Examining the Life Situation, Without the Moralizing.
Rumors are circulating that the match-fixer Life is back on the StarCraft II ladder, rekindling the familiar debates about his lifelong ban from progaming.
While I have strong personal opinions on Life, I don’t think the discussion would benefit from any more moralizing. Instead, here are some observations that might help StarCraft II fans understand Life’s situation better, and thus make more realistic suggestions on what could be done.
◘ It’s completely within Blizzard’s power to keep Life banned indefinitely, which it probably will for a very long time.
So far, Blizzard has not played an active, public role in banning the convicted StarCraft match-fixers from esports. KeSPA is the only entity that has actually passed down official bans, with other organizations implicitly following KeSPA’s lead (we haven’t seen any match-fixers competing in non-KeSPA tournaments).
While Blizzard hasn’t had to flex its muscle (that we know of), it holds the ultimate power should it choose to exercise it. A read through the Battle.net EULA will tell you Blizzard can basically ban you from playing its games for whatever reason it wants, for however long it wants.
Blizzard hasn’t commented publicly on Life, but its actions reveal its stance. His BlizzCon 2014 win has been effectively vacated, his name has been removed from the BlizzCon trophy, and his banner is notably missing from the BlizzCon Hall of Honor (the same happened to Savior). You won’t see his face or hear his name in any WCS promotional materials after his arrest. Basically, Blizzard has done everything it can to erase Life’s legacy without having him digitally removed from every single WCS video.
I can’t tell you why this is Blizzard’s stance on Life. But seeing as Blizzard have kept Savior’s name erased from official records for crimes uncovered in 2010, it’s clear that they have a long memory regarding match-fixing.
As long as this remains Blizzard’s stance on Life, there’s no way Blizzard would allow him to openly compete in StarCraft II tournaments, even if the tournament allowed it. And as long as Blizzard bankrolls a large chunk of StarCraft II esports, no major tournament organization is going to ever entertain the idea.
◘ Life and other StarCraft match-fixers are banned from streaming on all major platforms.
For a while, the old Brood War match-fixers were allowed on AfreecaTV and stream their games. However, following the 2015 PRIME match-fixing scandal in StarCraft II, KeSPA requested that streaming platforms ban all convicted match-fixers as a part of their effort to root out corruption in esports.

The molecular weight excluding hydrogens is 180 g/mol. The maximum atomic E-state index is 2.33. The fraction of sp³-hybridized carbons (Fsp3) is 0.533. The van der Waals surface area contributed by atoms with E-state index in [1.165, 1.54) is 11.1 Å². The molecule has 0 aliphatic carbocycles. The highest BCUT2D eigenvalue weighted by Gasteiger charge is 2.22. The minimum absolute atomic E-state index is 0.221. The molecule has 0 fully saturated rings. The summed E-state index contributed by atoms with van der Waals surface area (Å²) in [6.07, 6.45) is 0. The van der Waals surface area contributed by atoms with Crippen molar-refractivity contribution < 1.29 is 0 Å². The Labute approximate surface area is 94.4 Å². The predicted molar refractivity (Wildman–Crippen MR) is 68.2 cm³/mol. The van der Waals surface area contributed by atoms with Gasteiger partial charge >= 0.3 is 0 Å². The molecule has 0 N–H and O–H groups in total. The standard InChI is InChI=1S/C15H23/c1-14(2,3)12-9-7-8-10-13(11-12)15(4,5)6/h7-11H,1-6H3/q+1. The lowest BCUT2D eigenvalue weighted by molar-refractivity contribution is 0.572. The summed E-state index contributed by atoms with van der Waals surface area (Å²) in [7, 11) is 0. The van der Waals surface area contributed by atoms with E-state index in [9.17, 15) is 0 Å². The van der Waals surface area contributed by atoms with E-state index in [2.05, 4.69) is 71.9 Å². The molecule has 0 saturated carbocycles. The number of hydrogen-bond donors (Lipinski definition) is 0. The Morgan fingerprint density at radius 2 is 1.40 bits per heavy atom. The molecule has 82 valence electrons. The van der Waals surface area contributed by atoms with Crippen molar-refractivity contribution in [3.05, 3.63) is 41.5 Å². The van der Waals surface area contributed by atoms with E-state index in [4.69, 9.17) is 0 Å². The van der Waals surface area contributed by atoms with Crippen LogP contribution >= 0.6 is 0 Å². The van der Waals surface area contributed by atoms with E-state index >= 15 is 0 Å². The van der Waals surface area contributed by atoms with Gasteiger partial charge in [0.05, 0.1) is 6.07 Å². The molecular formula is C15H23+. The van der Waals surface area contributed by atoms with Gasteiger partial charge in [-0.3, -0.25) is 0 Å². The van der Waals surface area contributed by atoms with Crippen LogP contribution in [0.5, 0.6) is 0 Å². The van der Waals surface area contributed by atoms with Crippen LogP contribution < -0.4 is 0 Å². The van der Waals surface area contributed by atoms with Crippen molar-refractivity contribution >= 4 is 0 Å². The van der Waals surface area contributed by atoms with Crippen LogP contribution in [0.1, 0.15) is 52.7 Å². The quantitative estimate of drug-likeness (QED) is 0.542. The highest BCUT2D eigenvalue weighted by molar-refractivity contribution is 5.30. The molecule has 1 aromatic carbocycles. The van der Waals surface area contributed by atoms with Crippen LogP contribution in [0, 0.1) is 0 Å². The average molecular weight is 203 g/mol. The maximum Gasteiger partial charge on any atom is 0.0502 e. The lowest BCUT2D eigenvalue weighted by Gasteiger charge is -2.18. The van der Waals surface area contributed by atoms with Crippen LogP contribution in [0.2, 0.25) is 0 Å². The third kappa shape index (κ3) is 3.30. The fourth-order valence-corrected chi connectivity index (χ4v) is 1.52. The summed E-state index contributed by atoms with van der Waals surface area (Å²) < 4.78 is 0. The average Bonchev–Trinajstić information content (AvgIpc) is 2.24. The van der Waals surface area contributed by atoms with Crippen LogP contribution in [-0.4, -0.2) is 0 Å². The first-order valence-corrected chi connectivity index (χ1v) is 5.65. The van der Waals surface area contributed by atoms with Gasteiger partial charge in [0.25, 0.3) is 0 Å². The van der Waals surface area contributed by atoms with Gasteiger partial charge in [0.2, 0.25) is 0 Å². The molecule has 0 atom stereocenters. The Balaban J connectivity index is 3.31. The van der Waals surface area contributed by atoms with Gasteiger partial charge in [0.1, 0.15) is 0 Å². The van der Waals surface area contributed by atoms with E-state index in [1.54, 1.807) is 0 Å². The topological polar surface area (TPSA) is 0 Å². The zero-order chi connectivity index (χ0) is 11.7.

Twitch and Azubu quickly acquiesced to the request, banning the match-fixers from streaming official KeSPA games, including StarCraft: Brood War and StarCraft II. AfreecaTV resisted briefly, but quickly fell in line after a barrage of negative PR from the Korean community.
This leaves Life without any avenues to stream StarCraft on a popular gaming platform and profit from it.
Some fans have noted that KeSPA no longer holds StarCraft II Proleague, and that all teams besides Jin Air have disbanded their SC2 squads. However, that won’t have any effect on StarCraft II’s status as an official KeSPA category. Brood War hadn’t been played professionally for over three years when KeSPA requested the ban in 2015, but it had kept its status as an official KeSPA game all the while. Why would the situation be any different for StarCraft II?
One more thing on streaming. In their request to the streaming platforms, KeSPA quietly included a section saying it would be “cooperating with the game developers who hold the intellectual property rights” to prevent personal streaming by match-fixers. Blizzard, and all other game publishers, basically hold all the rights to the broadcasting/streaming of the gameplay from their games. This was KeSPA showing that with some calls, a ‘request’ might become an ‘order.’
◘ But for fun, let’s theorycraft a scenario where Life could be active in StarCraft.
Unless Blizzard thaws (HAHA) its stance on match-fixing, there’s no way Life can openly engage in StarCraft related activities. However, if one were to get creative about it…
Let’s say a player named “Leif” suddenly showed up on Twitch and started streaming top-tier Zerg play from the Korean ladder. Leif would have no webcam or mic, and would even keep his typed communication to a minimum. Some progamers might suspect he was Life, and some might even refuse to play him out of that suspicion. But ultimately, there would be no conclusive proof about Leif’s identity.
Now, there’s nothing that will galvanize organizations like Blizzard and KeSPA like bad PR. Leif’s stream would probably cause a huge row in Korea, become a daily topic of discussion on message boards, and fuel countless media articles. Blizzard/KeSPA would be forced to expend actual effort to uncover the real person behind the Leif account.
However, I can also imagine a scenario where the Leif stream garners some attention but doesn’t become an all-consuming scandal. Even Savior’s stream, before it was banned, only sparked moderate outrage from the Korean community (compared to what you would expect, anyway). There’s a narrow space a Leif stream could exist in, despised and under suspicion, but never garnering enough negative attention for anyone to get to the bottom of it.
Oh, who am I kidding? That’s just plain silly.
Anyway, thanks for reading, and hopefully this will compel you to have more interesting discussions about match-fixing, instead of rehashing the same terrible moral arguments over and over.